BSE: big chance for Brussels

The European Union should use the beef crisis to win support in Britain, writes John Lichfield
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The Independent Online
BSE is infectious; it promotes an infectious incaution among politicians, officials and the media. The hysteria has now spread to Britain's relations with Europe, a sick relation if ever there was one. The European Commissioner for Agriculture, Franz Fischler, has exceeded his personal authority (but not the Commission's) in announcing a worldwide ban on British beef exports.

Informed commentators in this country profess surprise that the European Union has a right to regulate our trade with non-EU countries. How surprising that they should be surprised. This was something we surrendered not at Maastricht, not in the Single European Act, but when we joined the then EEC in 1973.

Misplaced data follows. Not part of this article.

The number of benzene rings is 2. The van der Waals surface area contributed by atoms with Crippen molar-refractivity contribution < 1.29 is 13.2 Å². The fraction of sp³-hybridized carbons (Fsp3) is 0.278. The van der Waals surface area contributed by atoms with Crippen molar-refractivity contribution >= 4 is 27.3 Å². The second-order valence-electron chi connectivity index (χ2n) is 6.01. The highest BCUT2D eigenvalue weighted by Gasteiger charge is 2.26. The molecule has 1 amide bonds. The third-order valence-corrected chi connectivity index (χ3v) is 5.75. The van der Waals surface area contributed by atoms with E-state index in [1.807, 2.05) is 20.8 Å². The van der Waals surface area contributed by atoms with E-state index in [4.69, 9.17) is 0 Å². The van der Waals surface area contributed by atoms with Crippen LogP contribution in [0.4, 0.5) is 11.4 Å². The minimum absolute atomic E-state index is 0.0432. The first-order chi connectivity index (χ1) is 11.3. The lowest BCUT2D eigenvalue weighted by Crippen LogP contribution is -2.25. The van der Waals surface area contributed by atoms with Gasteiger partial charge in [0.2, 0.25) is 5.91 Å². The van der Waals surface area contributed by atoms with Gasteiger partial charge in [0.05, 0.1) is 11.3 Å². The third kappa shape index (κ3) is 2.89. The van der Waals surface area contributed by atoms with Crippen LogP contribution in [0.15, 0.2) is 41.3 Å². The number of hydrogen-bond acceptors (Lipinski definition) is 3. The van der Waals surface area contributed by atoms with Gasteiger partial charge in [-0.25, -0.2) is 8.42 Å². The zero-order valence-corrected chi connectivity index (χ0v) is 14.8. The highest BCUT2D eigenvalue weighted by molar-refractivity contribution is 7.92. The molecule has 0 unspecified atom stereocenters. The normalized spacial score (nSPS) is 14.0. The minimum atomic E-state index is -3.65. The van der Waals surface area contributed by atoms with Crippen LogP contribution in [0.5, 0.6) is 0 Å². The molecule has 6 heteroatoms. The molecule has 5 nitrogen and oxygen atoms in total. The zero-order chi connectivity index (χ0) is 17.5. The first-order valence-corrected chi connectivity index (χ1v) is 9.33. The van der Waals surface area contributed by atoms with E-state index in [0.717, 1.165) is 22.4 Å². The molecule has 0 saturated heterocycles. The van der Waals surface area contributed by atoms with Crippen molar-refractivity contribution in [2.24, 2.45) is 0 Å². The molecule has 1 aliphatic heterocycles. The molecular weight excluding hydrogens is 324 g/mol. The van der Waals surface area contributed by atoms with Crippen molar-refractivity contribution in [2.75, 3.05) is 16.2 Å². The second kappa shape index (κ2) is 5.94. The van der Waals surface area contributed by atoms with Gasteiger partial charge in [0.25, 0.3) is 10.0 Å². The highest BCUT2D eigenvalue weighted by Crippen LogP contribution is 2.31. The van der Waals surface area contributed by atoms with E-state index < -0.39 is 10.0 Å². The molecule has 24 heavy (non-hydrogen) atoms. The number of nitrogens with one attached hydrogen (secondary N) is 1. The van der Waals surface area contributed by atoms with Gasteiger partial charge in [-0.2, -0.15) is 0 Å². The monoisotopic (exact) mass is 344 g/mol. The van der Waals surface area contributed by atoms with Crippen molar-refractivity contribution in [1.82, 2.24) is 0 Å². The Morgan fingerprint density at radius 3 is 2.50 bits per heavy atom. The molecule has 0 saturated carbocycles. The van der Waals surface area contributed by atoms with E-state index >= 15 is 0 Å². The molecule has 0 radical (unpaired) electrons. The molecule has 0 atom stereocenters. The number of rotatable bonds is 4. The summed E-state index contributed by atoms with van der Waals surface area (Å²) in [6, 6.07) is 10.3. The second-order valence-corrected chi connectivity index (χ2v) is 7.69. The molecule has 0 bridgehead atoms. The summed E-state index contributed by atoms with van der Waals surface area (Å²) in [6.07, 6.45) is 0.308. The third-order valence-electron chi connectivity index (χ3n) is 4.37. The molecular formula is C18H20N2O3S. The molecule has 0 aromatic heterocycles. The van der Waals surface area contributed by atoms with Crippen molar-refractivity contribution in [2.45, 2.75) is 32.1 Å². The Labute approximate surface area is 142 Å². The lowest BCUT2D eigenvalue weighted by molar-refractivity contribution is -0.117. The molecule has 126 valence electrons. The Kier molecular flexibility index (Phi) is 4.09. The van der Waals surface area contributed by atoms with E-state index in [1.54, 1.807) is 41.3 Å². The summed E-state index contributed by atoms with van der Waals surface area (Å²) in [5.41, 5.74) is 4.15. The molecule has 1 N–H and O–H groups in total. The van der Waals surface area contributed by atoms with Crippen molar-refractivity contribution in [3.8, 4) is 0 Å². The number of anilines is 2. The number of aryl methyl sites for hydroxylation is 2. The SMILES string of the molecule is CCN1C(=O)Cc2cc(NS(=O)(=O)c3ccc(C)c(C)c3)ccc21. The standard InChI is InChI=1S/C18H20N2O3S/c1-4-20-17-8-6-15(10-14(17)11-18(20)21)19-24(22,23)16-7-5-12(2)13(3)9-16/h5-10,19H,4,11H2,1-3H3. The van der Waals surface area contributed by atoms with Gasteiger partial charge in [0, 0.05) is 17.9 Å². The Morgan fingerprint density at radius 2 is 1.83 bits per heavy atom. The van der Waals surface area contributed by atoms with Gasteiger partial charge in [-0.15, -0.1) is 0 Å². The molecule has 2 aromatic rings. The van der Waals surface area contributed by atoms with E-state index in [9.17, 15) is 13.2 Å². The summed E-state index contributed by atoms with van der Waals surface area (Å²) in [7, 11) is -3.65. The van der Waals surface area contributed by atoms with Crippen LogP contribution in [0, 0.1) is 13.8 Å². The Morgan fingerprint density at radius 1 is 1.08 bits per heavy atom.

The real issues of Europe and BSE lie elsewhere. There are at least three.

First, Mr Fischler had no right to impose the ban, using his own authority or even that of the 14 senior vets from other member states who met in Brussels on Monday. The decision should properly have gone to today's meeting of the full Commission.

The second issue is whether there is sufficient medical evidence for such a ban. The whole scientific argument has become so obfuscated that it is impossible for a layman - or even a specialist - to give a sensible answer. Brussels was reacting not scientifically but politically. Most of the big beef-importing countries, such as the United States, banned our beef long ago. All EU countries save two have unilaterally followed suit in recent days. The worldwide ban - if confirmed - is there to distinguish between British and non-British beef. Its real aim is to shore up confidence in the global beef exports of other EU countries.